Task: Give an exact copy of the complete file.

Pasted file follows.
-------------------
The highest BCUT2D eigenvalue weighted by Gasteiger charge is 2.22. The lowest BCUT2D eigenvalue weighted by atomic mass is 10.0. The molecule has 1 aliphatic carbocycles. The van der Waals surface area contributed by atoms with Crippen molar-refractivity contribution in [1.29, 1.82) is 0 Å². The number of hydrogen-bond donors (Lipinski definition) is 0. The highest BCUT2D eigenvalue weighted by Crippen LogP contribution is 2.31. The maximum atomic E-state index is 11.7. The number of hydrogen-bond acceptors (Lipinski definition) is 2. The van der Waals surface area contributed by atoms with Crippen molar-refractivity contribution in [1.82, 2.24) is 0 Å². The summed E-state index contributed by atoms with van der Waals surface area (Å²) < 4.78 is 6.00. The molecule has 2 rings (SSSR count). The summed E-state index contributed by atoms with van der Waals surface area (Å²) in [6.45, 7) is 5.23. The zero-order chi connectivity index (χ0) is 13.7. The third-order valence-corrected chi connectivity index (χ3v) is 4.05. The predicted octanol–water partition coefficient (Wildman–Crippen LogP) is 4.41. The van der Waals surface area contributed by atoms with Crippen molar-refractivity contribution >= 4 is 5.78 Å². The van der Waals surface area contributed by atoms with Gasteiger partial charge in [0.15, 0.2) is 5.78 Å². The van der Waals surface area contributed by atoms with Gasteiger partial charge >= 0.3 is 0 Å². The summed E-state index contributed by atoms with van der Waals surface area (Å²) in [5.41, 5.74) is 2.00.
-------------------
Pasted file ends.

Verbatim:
The highest BCUT2D eigenvalue weighted by Gasteiger charge is 2.22. The lowest BCUT2D eigenvalue weighted by atomic mass is 10.0. The molecule has 1 aliphatic carbocycles. The van der Waals surface area contributed by atoms with Crippen molar-refractivity contribution in [1.29, 1.82) is 0 Å². The number of hydrogen-bond donors (Lipinski definition) is 0. The highest BCUT2D eigenvalue weighted by Crippen LogP contribution is 2.31. The maximum atomic E-state index is 11.7. The number of hydrogen-bond acceptors (Lipinski definition) is 2. The van der Waals surface area contributed by atoms with Crippen molar-refractivity contribution in [1.82, 2.24) is 0 Å². The summed E-state index contributed by atoms with van der Waals surface area (Å²) < 4.78 is 6.00. The molecule has 2 rings (SSSR count). The summed E-state index contributed by atoms with van der Waals surface area (Å²) in [6.45, 7) is 5.23. The zero-order chi connectivity index (χ0) is 13.7. The third-order valence-corrected chi connectivity index (χ3v) is 4.05. The predicted octanol–water partition coefficient (Wildman–Crippen LogP) is 4.41. The van der Waals surface area contributed by atoms with Crippen molar-refractivity contribution >= 4 is 5.78 Å². The van der Waals surface area contributed by atoms with Gasteiger partial charge in [0.15, 0.2) is 5.78 Å². The van der Waals surface area contributed by atoms with Gasteiger partial charge >= 0.3 is 0 Å². The summed E-state index contributed by atoms with van der Waals surface area (Å²) in [5.41, 5.74) is 2.00.